Make sure that your policies are conveyed to new hires by going over the handbook with them page by page, asking them to take it home and read it and having them sign off that they have read it when they are finished.

It is also a good idea to hold a yearly refresher for all existing staff, as well.

 

employee handbook

 

EEOC Increases Scrutiny of Harassment Claims

The Equal Employment Opportunity Commission is likely to redouble its policing of workplace harassment, agency heads announced at a recent meeting in January to lay out the EEOC’s 2015 agenda.

According to EEOC chairwoman Jenny Yang, “We are developing strategies that focus on targeted outreach and education as well as systemic enforcement to promote broader voluntary compliance.”

That means that employers can expect mounting scrutiny in this area if an employee files a complaint with the agency.

The EEOC supported its interest in harassment because more than 30% of all charges it makes include harassment allegations. In 2014, 6,862 charges alleged sexual harassment, while 4,848 disability discrimination charges and 9,023 racial discrimination charges included some allegation of harassment.

During the EEOC’s meeting, the following recommendations for the employer community were aired:

 

Focus on training – The EEOC recommends and expects employers to provide harassment prevention training to employees. You can impress the agency if you can show that you are providing such training. Key elements of training include:

  • Effective, mandatory and company-wide presentations and workshops offered throughout the year;
  • Specific training for supervisors and managers (separate from non-managers as responsibilities vary depending on position); and
  • Diligent record-keeping of attendance.

 

Sound prevention policy – Prevention starts with a sound anti-harassment policy. Your policy should include detailed instruction on how to report a complaint and identify with whom you can file the complaint in your organization.

The EEOC also recommends that you issue statements that complaints will be investigated promptly and the company will not retaliate against anyone for lodging a complaint. Likewise, you should include a statement that you retain the right to discipline or fire employees who knowingly raise false complaints.

 

 Communication  – Make sure that you properly communicate your policy, that it reaches everyone in your organization, and that they understand the importance of the policy. Post it electronically if possible, and on bulletin boards in areas frequented by your staff.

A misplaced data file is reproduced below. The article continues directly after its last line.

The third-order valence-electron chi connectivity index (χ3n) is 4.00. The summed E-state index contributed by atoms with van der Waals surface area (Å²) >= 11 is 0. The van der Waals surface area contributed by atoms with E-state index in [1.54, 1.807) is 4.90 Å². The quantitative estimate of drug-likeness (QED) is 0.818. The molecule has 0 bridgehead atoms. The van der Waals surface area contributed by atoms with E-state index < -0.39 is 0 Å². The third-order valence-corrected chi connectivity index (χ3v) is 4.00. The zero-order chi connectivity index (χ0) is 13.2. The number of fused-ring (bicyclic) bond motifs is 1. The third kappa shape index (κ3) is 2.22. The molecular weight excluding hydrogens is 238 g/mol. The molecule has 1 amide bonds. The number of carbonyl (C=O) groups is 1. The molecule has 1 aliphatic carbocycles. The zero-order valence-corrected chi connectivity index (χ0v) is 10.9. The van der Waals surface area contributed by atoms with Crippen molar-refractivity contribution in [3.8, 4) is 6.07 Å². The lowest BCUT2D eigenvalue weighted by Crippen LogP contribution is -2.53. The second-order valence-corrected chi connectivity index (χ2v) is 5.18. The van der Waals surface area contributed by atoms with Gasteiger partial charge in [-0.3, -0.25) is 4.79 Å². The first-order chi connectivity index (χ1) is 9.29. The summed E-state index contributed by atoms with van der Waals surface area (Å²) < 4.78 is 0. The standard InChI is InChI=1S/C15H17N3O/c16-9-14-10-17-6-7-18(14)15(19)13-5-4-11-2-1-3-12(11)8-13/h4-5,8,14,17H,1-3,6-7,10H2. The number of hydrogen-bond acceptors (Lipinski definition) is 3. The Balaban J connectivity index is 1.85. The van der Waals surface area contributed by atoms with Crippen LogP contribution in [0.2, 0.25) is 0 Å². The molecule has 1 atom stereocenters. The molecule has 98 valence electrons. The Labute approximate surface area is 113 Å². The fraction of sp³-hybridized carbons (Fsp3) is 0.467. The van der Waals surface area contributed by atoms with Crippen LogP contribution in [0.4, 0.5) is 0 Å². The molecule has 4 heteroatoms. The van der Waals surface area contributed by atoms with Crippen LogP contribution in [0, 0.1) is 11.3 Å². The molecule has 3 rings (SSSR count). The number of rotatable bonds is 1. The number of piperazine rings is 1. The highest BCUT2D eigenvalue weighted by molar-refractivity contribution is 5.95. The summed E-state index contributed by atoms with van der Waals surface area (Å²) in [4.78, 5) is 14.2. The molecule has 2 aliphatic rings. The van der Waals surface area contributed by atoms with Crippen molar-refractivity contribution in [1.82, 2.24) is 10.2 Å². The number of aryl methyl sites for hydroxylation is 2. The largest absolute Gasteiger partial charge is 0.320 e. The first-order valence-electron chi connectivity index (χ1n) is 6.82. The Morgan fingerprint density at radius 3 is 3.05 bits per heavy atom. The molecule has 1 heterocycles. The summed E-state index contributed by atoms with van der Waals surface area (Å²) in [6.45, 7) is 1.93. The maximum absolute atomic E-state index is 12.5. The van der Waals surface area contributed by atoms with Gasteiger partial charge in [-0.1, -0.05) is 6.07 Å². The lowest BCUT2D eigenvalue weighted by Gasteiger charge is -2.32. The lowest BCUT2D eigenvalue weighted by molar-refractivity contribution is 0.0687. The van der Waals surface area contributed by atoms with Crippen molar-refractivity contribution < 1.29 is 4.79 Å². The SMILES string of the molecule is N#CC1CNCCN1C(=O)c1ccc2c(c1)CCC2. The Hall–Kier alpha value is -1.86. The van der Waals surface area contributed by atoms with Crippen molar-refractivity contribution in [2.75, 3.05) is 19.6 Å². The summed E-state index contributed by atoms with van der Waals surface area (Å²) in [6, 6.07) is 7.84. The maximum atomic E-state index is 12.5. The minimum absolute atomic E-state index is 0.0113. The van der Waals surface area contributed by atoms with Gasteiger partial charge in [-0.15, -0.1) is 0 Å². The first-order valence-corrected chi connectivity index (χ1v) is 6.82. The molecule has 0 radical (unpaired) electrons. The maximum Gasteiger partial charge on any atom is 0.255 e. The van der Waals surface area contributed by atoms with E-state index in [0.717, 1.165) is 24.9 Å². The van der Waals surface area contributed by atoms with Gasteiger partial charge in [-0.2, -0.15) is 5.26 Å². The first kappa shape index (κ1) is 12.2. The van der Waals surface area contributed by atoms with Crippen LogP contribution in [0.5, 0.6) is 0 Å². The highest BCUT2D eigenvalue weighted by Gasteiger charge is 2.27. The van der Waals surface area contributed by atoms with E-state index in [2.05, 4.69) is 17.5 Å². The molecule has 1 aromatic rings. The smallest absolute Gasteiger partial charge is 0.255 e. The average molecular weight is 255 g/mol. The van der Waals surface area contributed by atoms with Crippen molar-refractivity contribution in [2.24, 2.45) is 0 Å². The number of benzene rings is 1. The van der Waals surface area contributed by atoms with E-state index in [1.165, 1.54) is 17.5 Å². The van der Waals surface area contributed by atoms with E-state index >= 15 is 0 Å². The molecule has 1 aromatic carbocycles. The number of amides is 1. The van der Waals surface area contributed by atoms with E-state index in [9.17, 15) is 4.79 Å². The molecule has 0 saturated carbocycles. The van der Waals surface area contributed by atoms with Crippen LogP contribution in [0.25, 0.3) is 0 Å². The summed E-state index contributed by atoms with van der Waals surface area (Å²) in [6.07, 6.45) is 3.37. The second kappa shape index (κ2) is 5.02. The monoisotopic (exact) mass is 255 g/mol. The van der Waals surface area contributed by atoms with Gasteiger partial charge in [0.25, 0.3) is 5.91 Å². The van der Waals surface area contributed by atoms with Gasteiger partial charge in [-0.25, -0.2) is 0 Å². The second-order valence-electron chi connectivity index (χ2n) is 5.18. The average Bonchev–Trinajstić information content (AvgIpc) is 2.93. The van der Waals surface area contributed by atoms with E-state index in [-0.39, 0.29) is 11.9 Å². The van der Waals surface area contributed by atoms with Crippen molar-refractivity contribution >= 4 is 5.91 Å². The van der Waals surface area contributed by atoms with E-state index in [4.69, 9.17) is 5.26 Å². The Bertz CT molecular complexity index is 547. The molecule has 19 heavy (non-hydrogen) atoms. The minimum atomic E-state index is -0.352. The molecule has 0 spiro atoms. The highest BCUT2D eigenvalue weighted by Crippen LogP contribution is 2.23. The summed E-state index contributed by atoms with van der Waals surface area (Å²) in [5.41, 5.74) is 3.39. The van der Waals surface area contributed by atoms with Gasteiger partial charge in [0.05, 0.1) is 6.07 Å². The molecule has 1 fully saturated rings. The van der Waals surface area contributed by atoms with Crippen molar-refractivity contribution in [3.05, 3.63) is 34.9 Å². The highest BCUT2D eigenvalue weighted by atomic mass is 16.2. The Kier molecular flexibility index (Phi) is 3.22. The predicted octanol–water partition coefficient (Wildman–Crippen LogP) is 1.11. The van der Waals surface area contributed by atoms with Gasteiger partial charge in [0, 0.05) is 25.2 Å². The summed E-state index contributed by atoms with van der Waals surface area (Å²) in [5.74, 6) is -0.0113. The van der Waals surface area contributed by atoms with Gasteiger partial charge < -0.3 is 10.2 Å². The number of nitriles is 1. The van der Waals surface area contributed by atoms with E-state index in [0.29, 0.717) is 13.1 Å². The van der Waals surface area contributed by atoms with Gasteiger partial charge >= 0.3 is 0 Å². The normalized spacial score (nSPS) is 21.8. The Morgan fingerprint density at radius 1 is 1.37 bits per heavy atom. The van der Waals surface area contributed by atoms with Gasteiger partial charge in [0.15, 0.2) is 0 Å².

Also, don’t forget to include your policy in your employee handbook, and discuss the policy during training sessions and company meetings.

 

Effective investigation – Take a look at your investigation process. You should train your supervisors and managers in how to identify complaints. Once you’ve received a complaint, you should investigate promptly. Document complaints, witness statements and circumstances.

The EEOC recommends that you suspend the accused harasser, with or without pay, and immediately remove any offensive graffiti or material. Another option is to offer, if possible, a temporary transfer of either of the parties involved.

Identify and question all potential witnesses and make a note of those who were actual witnesses to the alleged harassment as opposed to those who just heard about it through others.

One of the EEOC’s biggest focuses will be if there are systemic issues that indicate a lackadaisical attitude about workplace harassment.

The January meeting emphasized the importance of employers raising the subject of harassment, expressing strong disapproval, developing appropriate investigation processes, imposing sanctions where appropriate, and informing employees of their rights under Title VII. That is what the EEOC will be looking for.

 

The takeaway

With the EEOC continuing to step up harassment investigations and charges, you need to review and, if needed, update your policies, training and investigative procedures to jibe with the agency’s expectations of an exemplary employer.

And remember, having a policy is insufficient if it is not communicated understandably to your workers. For example, in a workforce that includes many teens, the policy should be understandable to the average high school student.

Finally, it would be wise to secure employment practices liability insurance, which will usually cover costs associated with being sued or charged by the EEOC. We can help. Give Wright & Kimbrough a call! or go to contact us.